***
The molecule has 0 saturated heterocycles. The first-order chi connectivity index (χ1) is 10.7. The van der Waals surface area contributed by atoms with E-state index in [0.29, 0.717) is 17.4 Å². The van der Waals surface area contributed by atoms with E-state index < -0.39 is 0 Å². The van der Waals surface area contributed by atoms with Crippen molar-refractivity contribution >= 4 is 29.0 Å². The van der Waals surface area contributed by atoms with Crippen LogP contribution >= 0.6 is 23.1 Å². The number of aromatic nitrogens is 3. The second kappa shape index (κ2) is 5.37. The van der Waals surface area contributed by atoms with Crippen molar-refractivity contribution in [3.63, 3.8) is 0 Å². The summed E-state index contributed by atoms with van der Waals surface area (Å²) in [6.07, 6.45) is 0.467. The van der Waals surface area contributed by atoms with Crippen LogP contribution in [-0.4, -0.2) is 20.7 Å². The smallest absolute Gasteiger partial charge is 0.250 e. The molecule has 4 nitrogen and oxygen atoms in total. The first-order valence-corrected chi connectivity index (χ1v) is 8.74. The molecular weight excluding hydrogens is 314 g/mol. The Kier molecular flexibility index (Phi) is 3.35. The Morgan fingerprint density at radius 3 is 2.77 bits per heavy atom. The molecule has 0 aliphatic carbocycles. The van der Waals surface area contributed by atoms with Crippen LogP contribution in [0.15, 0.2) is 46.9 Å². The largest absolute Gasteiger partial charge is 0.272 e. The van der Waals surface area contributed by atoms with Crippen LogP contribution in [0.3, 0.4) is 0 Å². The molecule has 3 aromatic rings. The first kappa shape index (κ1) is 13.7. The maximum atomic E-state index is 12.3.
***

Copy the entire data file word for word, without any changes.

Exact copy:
The molecule has 0 saturated heterocycles. The first-order chi connectivity index (χ1) is 10.7. The van der Waals surface area contributed by atoms with E-state index in [0.29, 0.717) is 17.4 Å². The van der Waals surface area contributed by atoms with E-state index < -0.39 is 0 Å². The van der Waals surface area contributed by atoms with Crippen molar-refractivity contribution >= 4 is 29.0 Å². The van der Waals surface area contributed by atoms with Crippen LogP contribution >= 0.6 is 23.1 Å². The number of aromatic nitrogens is 3. The second kappa shape index (κ2) is 5.37. The van der Waals surface area contributed by atoms with Crippen molar-refractivity contribution in [3.63, 3.8) is 0 Å². The summed E-state index contributed by atoms with van der Waals surface area (Å²) in [6.07, 6.45) is 0.467. The van der Waals surface area contributed by atoms with Crippen LogP contribution in [-0.4, -0.2) is 20.7 Å². The smallest absolute Gasteiger partial charge is 0.250 e. The molecule has 4 nitrogen and oxygen atoms in total. The first-order valence-corrected chi connectivity index (χ1v) is 8.74. The molecular weight excluding hydrogens is 314 g/mol. The Kier molecular flexibility index (Phi) is 3.35. The Morgan fingerprint density at radius 3 is 2.77 bits per heavy atom. The molecule has 0 aliphatic carbocycles. The van der Waals surface area contributed by atoms with Crippen LogP contribution in [0.15, 0.2) is 46.9 Å². The largest absolute Gasteiger partial charge is 0.272 e. The van der Waals surface area contributed by atoms with Crippen LogP contribution in [0.3, 0.4) is 0 Å². The molecule has 3 aromatic rings. The first kappa shape index (κ1) is 13.7. The maximum atomic E-state index is 12.3.